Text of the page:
Historic Bricker Price Block gets new life in Earlham as restaurant and event space

A half hour west of Des Moines, on the border of Madison and Dallas Counties, is the community of Earlham. With it's population of around 1400, it's a town with a number of nice community amenities yet also conveniently located to everything available in the sprawling Des Moines metro. Earlham has a lot of great history and a significant piece of that is the Bricker Price Block built in 1900.

It's been recently added to the National Register of Historic Places because of it's unique Romanesque architecture and significance as an operations hub of an early telephone company. As it noted on the building's Wikipedia page, "It was built in 1900 by J.E. Walton. The building was jointly owned by its namestakes Cephas D. Bricker and Walter J. Price. They each owned a separate half of the building. Its unified facade features two mirror images with a central staircase in between."

As is nicely detailed on it's website, there is a lot more to this building. It's served the community in a number of ways over it's more 100 years. However, in 2015, a storm ripped through down and badly damaged the structure. But instead of giving up on the building or letting it fall further into disrepair, a grassroots effort organized a plan to give the building new life.

In 2018, the building re-opened and the website describes it as, "The cornerstone for renewed community life in Earlham and Madison County, extending a welcome to guests from Central Iowa and beyond. On the ground floor, The Hare & the Hound Restaurant is one of the area’s newest destination dining spots. Upstairs, the Hadley Family Social Club with its classic arched windows, tall tin ceilings and refinished wood floors, is a beautiful setting for parties, receptions, weddings, dinners and corporate meetings."

On a Friday night earlier this spring, I made the trek over to Earlham to check out the building, enjoy a meal, and also take in an improvisation show.

The Hare & the Hound Restaurant occupies the first floor and offers ample seating on both sides of the wall. The north side of the building includes an oven and a food preparation space.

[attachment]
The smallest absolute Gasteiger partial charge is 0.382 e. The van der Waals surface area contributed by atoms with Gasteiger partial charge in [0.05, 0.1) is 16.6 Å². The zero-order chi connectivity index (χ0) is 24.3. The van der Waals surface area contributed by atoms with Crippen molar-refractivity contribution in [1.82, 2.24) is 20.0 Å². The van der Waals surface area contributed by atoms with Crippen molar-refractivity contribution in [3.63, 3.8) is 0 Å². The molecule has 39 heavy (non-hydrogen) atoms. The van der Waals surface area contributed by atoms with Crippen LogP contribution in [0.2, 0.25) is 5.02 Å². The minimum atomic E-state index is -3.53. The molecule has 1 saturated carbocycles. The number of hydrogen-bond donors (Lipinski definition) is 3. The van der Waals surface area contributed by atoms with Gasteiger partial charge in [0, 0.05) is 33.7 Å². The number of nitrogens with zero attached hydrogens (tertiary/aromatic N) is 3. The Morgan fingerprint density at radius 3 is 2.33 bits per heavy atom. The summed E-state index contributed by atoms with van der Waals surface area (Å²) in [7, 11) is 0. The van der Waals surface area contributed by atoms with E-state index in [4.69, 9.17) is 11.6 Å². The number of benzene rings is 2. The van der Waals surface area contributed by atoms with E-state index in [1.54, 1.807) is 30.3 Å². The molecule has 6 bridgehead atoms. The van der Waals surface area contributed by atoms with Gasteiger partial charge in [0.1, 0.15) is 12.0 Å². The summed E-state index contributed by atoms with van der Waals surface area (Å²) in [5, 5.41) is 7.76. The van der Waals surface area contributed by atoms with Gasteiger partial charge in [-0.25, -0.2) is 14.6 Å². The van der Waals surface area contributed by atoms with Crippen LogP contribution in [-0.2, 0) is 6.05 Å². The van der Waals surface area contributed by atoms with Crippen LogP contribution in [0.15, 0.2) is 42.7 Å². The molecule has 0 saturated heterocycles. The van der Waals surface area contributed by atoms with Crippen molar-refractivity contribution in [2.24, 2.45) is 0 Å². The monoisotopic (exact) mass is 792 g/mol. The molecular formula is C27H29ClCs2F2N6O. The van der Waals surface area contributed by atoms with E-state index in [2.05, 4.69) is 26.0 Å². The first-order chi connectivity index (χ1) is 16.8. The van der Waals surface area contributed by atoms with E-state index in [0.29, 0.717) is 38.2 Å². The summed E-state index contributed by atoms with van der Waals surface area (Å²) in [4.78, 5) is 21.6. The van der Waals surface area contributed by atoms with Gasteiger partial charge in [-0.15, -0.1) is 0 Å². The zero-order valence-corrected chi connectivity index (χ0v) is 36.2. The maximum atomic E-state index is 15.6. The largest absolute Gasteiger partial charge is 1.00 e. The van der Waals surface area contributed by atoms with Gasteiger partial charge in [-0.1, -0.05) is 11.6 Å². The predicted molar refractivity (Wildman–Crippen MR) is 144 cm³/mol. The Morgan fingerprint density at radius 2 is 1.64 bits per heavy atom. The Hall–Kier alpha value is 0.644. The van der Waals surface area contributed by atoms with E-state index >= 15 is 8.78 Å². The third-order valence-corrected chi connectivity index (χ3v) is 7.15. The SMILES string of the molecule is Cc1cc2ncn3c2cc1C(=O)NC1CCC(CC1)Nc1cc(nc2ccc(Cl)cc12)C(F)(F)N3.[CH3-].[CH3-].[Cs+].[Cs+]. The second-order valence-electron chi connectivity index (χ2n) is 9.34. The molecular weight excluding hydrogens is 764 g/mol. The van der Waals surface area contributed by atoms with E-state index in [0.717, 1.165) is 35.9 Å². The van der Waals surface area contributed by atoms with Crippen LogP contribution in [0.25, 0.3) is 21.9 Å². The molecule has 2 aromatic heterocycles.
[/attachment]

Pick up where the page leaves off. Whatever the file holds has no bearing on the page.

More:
The south side of the building includes a bar.

One of their specialties is wood fired pizza but they offer a wider selection of choices, too.

There's also an expansive beverage menu.

I ordered one of their wood fired pizzas. It was quite delicious. I might give something else a try during my next visit, but I wouldn't turn down a pizza.

After my meal, I jumped on the elevator and headed up to the social club/event space.

Upstairs, the expansive space is divided by the shared staircase.

This is where you really get a good appreciation of the unique architecture.

I was there to see Des Moines-based improvisation group Chowdown. They are made up of friends of mine and I try to get to as many of their regularly scheduled monthly shows at the Des Moines Social Club.

However, the space is such that any number of events could be held there. From the ornate ceiling to the hardwood floors, it's wonderful to see it all so lovingly restored.

Next to their culinary kitchen, a small bar was set up for the event.

There are some installations that detail some of the donors that helped make the restoration possible. Additionally, there are a few plaques on the wall that give added detail to the history of the building.

They have a regular calendar of events scheduled if you are looking for the #EarlhamExperience.

They also offer classes, including an improv class. I highly recommend improv classes.

On the way out, I spotted a stairs leading to a patio on the back of the building. I presume that during these warmer events, that space could be quite enjoyable.

I enjoyed a great evening and after reading a number of articles about this building, I'm glad I could finally make it to Earlham to experience it for myself. It's a credit to this community that they worked together to make this a reality. Our state is full of beautiful old buildings like the Bricker Price Block and hopefully its success inspires other towns to bring new life to their historic structures.

As always, I welcome your suggestions of places to visit and profile whether in Madison County or any of the other 98 counties in Iowa. If you have a good idea or would like to host the Iowa Adventurer, please drop me a note through this website.